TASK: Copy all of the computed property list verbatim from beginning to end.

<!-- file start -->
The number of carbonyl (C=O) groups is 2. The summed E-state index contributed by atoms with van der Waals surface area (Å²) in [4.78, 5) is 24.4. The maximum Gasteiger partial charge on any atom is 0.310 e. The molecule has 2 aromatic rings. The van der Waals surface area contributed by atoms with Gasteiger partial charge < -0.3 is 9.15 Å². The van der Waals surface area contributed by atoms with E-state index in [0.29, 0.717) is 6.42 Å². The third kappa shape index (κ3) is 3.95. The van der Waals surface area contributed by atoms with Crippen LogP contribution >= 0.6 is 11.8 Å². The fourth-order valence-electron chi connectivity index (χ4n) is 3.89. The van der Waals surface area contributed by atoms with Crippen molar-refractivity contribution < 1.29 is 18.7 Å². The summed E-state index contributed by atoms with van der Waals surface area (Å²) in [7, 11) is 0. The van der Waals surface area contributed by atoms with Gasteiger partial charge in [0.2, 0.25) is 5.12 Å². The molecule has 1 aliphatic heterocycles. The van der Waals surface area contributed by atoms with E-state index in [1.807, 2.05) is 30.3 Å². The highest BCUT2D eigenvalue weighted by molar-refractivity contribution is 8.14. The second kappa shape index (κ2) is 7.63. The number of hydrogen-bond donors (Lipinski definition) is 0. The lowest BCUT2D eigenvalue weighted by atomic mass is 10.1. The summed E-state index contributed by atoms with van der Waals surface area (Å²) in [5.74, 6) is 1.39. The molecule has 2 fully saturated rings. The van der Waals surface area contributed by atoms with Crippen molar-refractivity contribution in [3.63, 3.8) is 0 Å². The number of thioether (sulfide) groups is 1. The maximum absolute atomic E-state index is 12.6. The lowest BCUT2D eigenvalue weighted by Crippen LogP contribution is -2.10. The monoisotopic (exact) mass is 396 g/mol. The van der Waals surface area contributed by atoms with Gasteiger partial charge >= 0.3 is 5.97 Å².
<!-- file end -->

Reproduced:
The number of carbonyl (C=O) groups is 2. The summed E-state index contributed by atoms with van der Waals surface area (Å²) in [4.78, 5) is 24.4. The maximum Gasteiger partial charge on any atom is 0.310 e. The molecule has 2 aromatic rings. The van der Waals surface area contributed by atoms with Gasteiger partial charge < -0.3 is 9.15 Å². The van der Waals surface area contributed by atoms with E-state index in [0.29, 0.717) is 6.42 Å². The third kappa shape index (κ3) is 3.95. The van der Waals surface area contributed by atoms with Crippen LogP contribution >= 0.6 is 11.8 Å². The fourth-order valence-electron chi connectivity index (χ4n) is 3.89. The van der Waals surface area contributed by atoms with Crippen molar-refractivity contribution < 1.29 is 18.7 Å². The summed E-state index contributed by atoms with van der Waals surface area (Å²) in [7, 11) is 0. The van der Waals surface area contributed by atoms with Gasteiger partial charge in [0.2, 0.25) is 5.12 Å². The molecule has 1 aliphatic heterocycles. The van der Waals surface area contributed by atoms with E-state index in [1.807, 2.05) is 30.3 Å². The highest BCUT2D eigenvalue weighted by molar-refractivity contribution is 8.14. The second kappa shape index (κ2) is 7.63. The number of hydrogen-bond donors (Lipinski definition) is 0. The lowest BCUT2D eigenvalue weighted by atomic mass is 10.1. The summed E-state index contributed by atoms with van der Waals surface area (Å²) in [5.74, 6) is 1.39. The molecule has 2 fully saturated rings. The van der Waals surface area contributed by atoms with Crippen molar-refractivity contribution in [3.63, 3.8) is 0 Å². The number of thioether (sulfide) groups is 1. The maximum absolute atomic E-state index is 12.6. The lowest BCUT2D eigenvalue weighted by Crippen LogP contribution is -2.10. The monoisotopic (exact) mass is 396 g/mol. The van der Waals surface area contributed by atoms with Gasteiger partial charge >= 0.3 is 5.97 Å².